Indespension trailers do this by their swing axle method so that the change in the bow-stern dimensions are covered. (see photo) Then the change in the portstarboard dimension (i.e. the keel angle) is covered by the pivoting of the rollers arms (see photo). Indespension trailers pioneered this swing axle design (see the video below for a demonstration) which is a key feature of their boat trailers.
In addition, for larger adjustability, all the main components should be attached to the framework by U-bolts. Then you can very easily adjust all the dimensions by unscrewing the nuts, moving the U-bolts, and then re-tightening. Indespension, again, have majored on the concept of completely bolted trailers. (The bolts are actually rectangular to fit the shape of the components, rather than ‘U’ shaped, but everyone calls them U-bolts!) This provides both adjustability and ease of replacing any damaged components.
Some boat manufacturers will try to sell you a trailer when you are buying a new boat. That’s fine as far as it goes – but there is a catch. The trailer is often built just for that model of boat, and often has no or limited adjustability. What happens if, when you eventually sell the boat, the new purchaser does not want a trailer if, for example, they have a berth somewhere? You would be left with an almost useless trailer. Our general recommendation is to purchase a trailer with a wide range of adjustability such as the Indespension range.
Size and weight matters – again
You have your boat. You have the right trailer. Now you need a suitable car or other towing vehicle.
Most cars can take a tow bar at the rear. Notable exceptions include Porsche 911s, and a few other specialist cars. The towing weight of a car is defined by the manufacturer. It is sometimes called the ‘gross train weight’, and may be in the owner’s handbook or on the VIN plate on the car. You need to check the combined weight of the boat, trailer, and all the various bits of boating paraphernalia that you will throw into the boat.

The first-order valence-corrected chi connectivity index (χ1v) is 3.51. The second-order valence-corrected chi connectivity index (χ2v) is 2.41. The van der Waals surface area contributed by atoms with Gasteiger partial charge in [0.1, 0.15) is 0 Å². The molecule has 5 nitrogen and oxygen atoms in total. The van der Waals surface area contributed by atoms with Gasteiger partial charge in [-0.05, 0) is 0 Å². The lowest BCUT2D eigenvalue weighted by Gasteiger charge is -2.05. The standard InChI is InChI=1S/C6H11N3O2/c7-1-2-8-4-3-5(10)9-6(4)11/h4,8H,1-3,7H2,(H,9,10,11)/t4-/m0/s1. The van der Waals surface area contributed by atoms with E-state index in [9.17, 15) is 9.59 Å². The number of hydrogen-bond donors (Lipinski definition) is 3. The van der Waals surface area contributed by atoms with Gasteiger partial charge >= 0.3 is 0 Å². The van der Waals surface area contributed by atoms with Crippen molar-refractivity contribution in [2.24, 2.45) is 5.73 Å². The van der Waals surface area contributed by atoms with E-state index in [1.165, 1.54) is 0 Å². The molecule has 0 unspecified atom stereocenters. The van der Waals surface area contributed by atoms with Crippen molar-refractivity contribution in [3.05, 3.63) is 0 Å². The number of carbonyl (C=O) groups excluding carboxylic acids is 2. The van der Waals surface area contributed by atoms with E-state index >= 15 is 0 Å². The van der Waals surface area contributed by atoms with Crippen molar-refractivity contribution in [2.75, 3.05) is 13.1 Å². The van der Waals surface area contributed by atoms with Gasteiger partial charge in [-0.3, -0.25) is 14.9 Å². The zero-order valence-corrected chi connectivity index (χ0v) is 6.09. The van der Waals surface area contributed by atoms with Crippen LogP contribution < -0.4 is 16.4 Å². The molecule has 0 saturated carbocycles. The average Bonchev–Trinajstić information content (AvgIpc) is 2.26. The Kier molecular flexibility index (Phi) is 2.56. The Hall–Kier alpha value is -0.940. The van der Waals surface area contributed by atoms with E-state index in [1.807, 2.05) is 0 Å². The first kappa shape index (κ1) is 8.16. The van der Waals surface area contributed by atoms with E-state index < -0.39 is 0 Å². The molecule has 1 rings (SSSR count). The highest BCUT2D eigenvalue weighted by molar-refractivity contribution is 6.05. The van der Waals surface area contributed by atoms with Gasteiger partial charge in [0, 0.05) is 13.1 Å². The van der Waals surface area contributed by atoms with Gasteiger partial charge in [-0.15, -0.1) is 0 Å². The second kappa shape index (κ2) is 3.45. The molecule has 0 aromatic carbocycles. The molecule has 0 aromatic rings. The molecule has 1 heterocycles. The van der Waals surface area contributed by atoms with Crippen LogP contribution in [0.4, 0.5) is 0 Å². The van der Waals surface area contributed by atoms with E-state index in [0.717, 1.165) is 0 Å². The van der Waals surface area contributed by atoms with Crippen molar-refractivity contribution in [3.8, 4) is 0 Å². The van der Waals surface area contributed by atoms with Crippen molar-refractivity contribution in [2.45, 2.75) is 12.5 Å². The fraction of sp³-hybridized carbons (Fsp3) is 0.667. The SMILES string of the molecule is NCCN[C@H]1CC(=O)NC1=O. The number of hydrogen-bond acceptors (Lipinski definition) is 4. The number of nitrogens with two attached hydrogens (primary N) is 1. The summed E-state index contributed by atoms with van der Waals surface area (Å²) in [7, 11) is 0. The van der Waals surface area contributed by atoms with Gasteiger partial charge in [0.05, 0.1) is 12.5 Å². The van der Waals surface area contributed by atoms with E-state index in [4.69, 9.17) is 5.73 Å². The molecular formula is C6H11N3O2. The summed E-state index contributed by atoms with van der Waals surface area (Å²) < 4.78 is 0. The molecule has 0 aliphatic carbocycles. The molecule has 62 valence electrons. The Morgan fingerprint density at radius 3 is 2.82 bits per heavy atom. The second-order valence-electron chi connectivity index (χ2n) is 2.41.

You must check for yourself that your particular model has the required towing capacity.
Protecting your hubs
The trailer hubs are subject to repeated immersion in sea water. This is really good at corroding them! Indespension offers two great solutions. Their brake flushing kit lets you easily flush away the saltwater with freshwater; and their hub-savers protect the bearings in the hubs.
You may be tempted by the sight of a brightly coloured painted trailer. Our advice is simple. Don’t be. Even the best paint will eventually wash off in saltwater, especially if it is scratched or scraped at any time. The best solution is a fully galvanised trailer, like those provided by companies such as Indespension. We admit that a painted trailer may look prettier – but only in the short term.
Weighty legal matters
Oddly, the weight you can tow depends in part when you passed your car driving test. If you passed on or after 1 January 1997 you can:
- drive a car or van up to 3,500kg maximum authorised mass (MAM) towing a trailer of up to 750kg MAM
- tow a trailer over 750kg MAM as long as the combined MAM of the trailer and towing vehicle is no more than 3,500kg
MAM is the limit on how much the vehicle can weigh when it’s loaded. You have to pass the car and trailer driving test if you want to tow anything heavier.
If you passed your car test before 1 January 1997 you’re usually allowed to drive a vehicle and trailer combination up to 8,250kg MAM. For more details see the Government website.
Size, weight, cost savings, and the complexity of the rules are the main things to consider when buying a trailer. Get all those right and then enjoy your boating.